Many fans of horror, amateur and professional alike, have devoted themselves to blogging about the thrills, chills, and no-frills side of the genre as seen in cinema and print. In this ongoing series that highlights the writers behind the blogs, we meet the unique personalities and talents that make the online horror scene so engaging. Up close and personal.
In this installment, monster scholar Jeanette Laredo of Monster Land reveals how she overcame her fear of horror movies and discovered the rich vein of horror literature.
My love affair with horror cinema is a fairly recent one and unlike some of my fellow horror bloggers, I wasn’t really exposed to horror films as a kid. I was never traumatized by Linda Blair’s spinning head or haunted by nightmares of Freddy Krueger and his nifty bladed gloves. Instead I was raised on Nick at Night’s weekly lineup of wholesome shows like Mork and Mindy, Dick Van Dyke and I Dream of Jeannie. The nearest I got to experiencing horror in my youth was watching Goosebumps, Are You Afraid of the Dark? and the odd episode of Unsolved Mysteries.
I got my first real brush with horror my senior year of high school. I was taking dual credit courses at a community college when I met my best friend Stacy. Stacy was a theater student and an avid fan of horror, something that struck me with awe and admiration. I remember once she was reading Poppy Z. Brite’s Lost Souls back stage when another actor asked to take a look. She handed it over cool as anything at a time when I was embarrassed to be seen reading Laurel K. Hamilton in public.
Stacy tried many times to lure me to horror’s dark side with films like Re-Animator, Evil Dead and Night of the Living Dead, but I refused to watch anything more hard core than Tim Burton’s Frankenweenie.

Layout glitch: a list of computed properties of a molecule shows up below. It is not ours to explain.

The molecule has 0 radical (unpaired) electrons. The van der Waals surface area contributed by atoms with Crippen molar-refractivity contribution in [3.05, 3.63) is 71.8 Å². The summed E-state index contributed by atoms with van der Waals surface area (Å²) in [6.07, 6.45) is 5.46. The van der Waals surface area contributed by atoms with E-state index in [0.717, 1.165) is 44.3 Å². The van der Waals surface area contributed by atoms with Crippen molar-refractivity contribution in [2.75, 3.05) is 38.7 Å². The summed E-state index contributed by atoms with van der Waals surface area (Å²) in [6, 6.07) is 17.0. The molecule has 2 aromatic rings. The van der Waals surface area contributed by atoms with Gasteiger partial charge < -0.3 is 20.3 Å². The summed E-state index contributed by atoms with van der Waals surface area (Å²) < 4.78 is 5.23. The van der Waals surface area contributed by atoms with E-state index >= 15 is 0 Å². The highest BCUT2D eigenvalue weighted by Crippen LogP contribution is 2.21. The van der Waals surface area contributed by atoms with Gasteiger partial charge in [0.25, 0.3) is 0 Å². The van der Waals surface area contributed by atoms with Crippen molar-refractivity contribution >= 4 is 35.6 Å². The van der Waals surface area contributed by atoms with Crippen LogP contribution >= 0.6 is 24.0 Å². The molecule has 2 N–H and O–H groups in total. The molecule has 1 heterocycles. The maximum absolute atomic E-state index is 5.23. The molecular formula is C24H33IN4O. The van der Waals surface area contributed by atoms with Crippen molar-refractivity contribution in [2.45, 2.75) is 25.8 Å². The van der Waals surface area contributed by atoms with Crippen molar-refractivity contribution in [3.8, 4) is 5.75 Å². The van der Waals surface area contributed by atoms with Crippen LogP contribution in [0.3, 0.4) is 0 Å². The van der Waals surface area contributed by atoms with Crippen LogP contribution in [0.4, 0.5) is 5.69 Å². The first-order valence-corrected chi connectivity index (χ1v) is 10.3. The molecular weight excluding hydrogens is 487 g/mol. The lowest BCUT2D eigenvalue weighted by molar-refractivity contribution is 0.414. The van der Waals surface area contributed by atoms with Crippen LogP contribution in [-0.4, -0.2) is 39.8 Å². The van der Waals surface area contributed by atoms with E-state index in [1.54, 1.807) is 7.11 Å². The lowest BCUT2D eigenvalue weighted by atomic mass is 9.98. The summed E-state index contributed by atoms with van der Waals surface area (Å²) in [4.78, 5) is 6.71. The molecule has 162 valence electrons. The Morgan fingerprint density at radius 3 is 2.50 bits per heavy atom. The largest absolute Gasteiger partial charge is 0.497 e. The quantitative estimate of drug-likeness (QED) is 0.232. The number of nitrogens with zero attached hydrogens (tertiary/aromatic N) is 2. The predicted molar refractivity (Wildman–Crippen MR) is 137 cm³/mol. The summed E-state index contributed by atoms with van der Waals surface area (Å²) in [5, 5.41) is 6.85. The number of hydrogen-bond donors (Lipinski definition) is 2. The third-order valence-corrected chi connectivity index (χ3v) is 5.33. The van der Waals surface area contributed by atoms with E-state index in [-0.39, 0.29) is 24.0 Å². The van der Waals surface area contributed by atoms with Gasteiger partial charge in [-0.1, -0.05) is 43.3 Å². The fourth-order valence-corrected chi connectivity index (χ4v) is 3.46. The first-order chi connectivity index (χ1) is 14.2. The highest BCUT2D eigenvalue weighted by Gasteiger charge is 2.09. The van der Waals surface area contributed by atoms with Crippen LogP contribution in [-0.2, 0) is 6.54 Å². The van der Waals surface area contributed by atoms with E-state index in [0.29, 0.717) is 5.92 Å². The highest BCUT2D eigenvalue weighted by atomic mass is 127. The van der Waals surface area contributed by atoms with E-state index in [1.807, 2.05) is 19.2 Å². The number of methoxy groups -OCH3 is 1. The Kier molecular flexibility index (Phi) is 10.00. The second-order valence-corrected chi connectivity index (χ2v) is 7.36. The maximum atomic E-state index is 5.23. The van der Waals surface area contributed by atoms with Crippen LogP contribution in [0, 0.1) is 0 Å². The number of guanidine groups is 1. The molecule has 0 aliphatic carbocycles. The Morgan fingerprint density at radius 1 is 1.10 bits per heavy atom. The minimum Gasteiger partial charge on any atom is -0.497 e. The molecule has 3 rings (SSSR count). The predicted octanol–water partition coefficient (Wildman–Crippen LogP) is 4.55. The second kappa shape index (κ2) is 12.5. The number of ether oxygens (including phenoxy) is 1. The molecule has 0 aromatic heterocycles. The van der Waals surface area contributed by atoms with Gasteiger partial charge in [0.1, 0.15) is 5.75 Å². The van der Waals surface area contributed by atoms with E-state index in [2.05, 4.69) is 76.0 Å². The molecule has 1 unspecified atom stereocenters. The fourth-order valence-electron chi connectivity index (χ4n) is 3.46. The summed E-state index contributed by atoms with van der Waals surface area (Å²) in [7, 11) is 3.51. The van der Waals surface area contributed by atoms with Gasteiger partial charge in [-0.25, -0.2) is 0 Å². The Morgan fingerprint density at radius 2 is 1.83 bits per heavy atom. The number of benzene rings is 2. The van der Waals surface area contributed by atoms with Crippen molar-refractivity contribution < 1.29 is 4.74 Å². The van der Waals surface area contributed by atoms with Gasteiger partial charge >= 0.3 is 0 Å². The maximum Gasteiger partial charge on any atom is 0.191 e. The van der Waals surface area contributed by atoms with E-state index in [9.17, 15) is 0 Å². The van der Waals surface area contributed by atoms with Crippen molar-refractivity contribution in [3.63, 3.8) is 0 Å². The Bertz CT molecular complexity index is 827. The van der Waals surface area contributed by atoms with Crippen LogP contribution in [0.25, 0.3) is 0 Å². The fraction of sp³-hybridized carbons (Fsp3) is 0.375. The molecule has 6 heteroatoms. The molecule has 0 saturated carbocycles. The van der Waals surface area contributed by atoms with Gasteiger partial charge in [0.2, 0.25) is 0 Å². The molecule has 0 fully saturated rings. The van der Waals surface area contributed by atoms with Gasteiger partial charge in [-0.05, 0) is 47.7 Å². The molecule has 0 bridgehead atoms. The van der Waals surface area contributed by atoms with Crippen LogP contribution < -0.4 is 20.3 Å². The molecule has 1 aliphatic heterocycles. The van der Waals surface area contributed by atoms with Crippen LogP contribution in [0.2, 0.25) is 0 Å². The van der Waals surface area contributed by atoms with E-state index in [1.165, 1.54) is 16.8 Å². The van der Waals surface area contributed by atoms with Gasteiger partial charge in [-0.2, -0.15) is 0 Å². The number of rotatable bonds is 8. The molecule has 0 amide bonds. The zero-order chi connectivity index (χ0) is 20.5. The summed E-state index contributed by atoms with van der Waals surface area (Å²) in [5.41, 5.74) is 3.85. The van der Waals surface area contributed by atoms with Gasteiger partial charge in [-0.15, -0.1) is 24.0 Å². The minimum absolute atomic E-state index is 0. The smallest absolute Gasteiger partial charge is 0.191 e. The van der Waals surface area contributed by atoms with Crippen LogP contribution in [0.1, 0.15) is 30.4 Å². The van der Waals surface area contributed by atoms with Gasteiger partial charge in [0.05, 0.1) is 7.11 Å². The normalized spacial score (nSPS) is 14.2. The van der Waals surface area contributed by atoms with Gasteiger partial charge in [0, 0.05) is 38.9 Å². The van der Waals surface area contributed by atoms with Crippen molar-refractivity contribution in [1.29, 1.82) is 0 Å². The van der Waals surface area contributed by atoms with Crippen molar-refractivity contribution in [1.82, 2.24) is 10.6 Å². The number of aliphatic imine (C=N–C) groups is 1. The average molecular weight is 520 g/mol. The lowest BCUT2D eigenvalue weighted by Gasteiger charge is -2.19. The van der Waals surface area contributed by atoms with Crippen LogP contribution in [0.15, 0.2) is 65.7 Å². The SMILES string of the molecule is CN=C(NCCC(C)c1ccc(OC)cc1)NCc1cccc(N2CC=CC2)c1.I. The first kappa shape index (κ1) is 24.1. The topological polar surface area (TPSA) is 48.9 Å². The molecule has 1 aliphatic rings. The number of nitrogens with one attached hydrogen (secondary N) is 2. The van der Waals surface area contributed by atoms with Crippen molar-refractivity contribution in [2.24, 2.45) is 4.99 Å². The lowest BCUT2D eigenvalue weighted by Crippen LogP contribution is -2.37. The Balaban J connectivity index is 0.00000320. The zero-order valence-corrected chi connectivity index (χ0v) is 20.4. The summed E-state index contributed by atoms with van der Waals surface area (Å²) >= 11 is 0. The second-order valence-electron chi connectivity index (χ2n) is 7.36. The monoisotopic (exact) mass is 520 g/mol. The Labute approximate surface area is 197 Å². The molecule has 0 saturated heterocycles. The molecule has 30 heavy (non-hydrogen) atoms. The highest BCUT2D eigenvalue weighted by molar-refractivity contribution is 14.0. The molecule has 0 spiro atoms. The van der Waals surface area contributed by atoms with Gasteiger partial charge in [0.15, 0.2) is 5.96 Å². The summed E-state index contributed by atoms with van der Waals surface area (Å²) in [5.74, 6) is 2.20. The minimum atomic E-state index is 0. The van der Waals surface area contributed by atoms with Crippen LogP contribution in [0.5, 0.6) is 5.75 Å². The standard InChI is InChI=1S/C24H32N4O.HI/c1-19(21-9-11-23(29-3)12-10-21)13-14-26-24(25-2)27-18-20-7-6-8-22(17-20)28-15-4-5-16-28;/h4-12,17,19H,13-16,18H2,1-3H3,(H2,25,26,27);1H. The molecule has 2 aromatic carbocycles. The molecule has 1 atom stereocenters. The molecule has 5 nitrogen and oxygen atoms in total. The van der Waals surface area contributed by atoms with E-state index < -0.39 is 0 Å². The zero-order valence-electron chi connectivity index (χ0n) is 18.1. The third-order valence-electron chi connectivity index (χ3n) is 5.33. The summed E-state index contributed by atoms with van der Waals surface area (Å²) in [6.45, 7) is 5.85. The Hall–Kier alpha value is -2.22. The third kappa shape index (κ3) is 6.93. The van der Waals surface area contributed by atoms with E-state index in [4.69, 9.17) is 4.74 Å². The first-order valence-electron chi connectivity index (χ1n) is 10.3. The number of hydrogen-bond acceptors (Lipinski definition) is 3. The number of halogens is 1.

That was until we went to a screening of Rob Zombie’s House of A Thousand Corpses. I fought the urge to bolt as the lights went down in the crowded theater and the screen in front of me filled with bloodthirsty psychos, rotting corpses and killer clowns. I watched the movie from between clenched fingers and tried not to scream uncontrollably as Dr. Satan vivisected his teenage victims. I don’t remember getting home or crawling into bed, but I lay awake half the night petrified that the Firefly clan was going to get me.
Needless to say, my relationship with the genre was one of love/hate, and for the next few years I avoided horror with exception of a few films like Saw and Hostel. Nerdily enough, it was my academic career that turned horror around for me.
My current appreciation of horror stems from my academic experience with two fantastic professors. As an undergrad, my interest in monsters flowered thanks to Barbara Vielma and her classes on the Literary Vampire and Monsters in Literature. I had hit the monster jackpot and I devoured the works of Frankenstein, Varney the Vampyre, Dracula, Jekyll and Hyde and The Beetle. I made up my mind then that I wanted to study monsters and I immersed myself in exploring their stories and the fears they represented.
This love for monsters in literature was translated into film when I took a graduate class with Harry M. Benshoff, author of Monsters in the Closet: Homosexuality and the Horror Film. The class was Gender and Sexuality in the Horror Film and it made me realize that there was so much more to horror than just fear. I think the light bulb went off when we were watching Peter Jackson’s Dead Alive as an example of a postmodern horror film, complete with in-jokes and over the top gore. As I watched the scene where Lionel dispenses of the zombies with a lawn mower, it was like the magician’s trick had been revealed and I didn’t have to be afraid anymore.
In that way my analysis of horror texts can be considered my own special coping mechanism. When I found that I could examine horror instead of simply being scared by it, I felt I could face the monsters instead of losing sleep over them.
Monster Land was born out of this impulse, as well as a desire to think critically about horror films and literature. Through the wonders of the Internet, including e-mail and Twitter, I have become part of a large community of devoted horror fans who have made me feel at home in my study of the genre. The amount of support I’ve received from readers and other bloggers is staggering, and I’m constantly amazed that other people care about what I have to say. So stay tuned monster devotees, because there’s plenty more where that came from.